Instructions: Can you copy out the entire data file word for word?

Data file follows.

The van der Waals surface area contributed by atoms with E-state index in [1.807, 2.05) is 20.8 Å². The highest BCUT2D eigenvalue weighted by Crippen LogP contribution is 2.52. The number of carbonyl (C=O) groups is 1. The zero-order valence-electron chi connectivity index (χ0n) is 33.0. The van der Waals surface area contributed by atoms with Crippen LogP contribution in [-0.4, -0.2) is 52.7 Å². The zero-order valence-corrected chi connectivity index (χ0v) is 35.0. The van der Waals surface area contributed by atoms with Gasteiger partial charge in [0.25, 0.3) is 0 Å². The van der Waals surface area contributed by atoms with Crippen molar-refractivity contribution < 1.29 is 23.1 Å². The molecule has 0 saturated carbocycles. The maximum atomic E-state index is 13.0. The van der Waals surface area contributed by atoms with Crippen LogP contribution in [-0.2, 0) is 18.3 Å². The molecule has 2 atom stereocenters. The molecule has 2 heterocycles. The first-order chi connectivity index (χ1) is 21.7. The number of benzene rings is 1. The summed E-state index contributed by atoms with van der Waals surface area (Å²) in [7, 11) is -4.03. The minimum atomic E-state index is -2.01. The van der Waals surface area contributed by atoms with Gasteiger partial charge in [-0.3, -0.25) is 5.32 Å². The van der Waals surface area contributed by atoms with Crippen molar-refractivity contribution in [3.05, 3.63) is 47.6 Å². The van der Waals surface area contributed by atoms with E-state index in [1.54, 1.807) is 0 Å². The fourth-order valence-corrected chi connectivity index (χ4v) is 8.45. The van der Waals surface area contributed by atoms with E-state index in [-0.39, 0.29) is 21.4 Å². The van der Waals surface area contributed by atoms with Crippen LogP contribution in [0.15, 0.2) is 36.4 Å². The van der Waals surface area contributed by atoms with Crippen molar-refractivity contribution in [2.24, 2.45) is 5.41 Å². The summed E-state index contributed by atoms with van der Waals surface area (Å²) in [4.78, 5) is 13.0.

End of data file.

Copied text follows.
The van der Waals surface area contributed by atoms with E-state index in [1.807, 2.05) is 20.8 Å². The highest BCUT2D eigenvalue weighted by Crippen LogP contribution is 2.52. The number of carbonyl (C=O) groups is 1. The zero-order valence-electron chi connectivity index (χ0n) is 33.0. The van der Waals surface area contributed by atoms with Crippen LogP contribution in [-0.4, -0.2) is 52.7 Å². The zero-order valence-corrected chi connectivity index (χ0v) is 35.0. The van der Waals surface area contributed by atoms with Gasteiger partial charge in [0.25, 0.3) is 0 Å². The van der Waals surface area contributed by atoms with Crippen molar-refractivity contribution < 1.29 is 23.1 Å². The molecule has 0 saturated carbocycles. The maximum atomic E-state index is 13.0. The van der Waals surface area contributed by atoms with Crippen LogP contribution in [-0.2, 0) is 18.3 Å². The molecule has 2 atom stereocenters. The molecule has 2 heterocycles. The first-order chi connectivity index (χ1) is 21.7. The number of benzene rings is 1. The summed E-state index contributed by atoms with van der Waals surface area (Å²) in [7, 11) is -4.03. The minimum atomic E-state index is -2.01. The van der Waals surface area contributed by atoms with Gasteiger partial charge in [-0.3, -0.25) is 5.32 Å². The van der Waals surface area contributed by atoms with Crippen molar-refractivity contribution in [3.05, 3.63) is 47.6 Å². The van der Waals surface area contributed by atoms with E-state index in [1.54, 1.807) is 0 Å². The fourth-order valence-corrected chi connectivity index (χ4v) is 8.45. The van der Waals surface area contributed by atoms with E-state index in [-0.39, 0.29) is 21.4 Å². The van der Waals surface area contributed by atoms with Crippen LogP contribution in [0.15, 0.2) is 36.4 Å². The van der Waals surface area contributed by atoms with Crippen molar-refractivity contribution in [2.24, 2.45) is 5.41 Å². The summed E-state index contributed by atoms with van der Waals surface area (Å²) in [4.78, 5) is 13.0.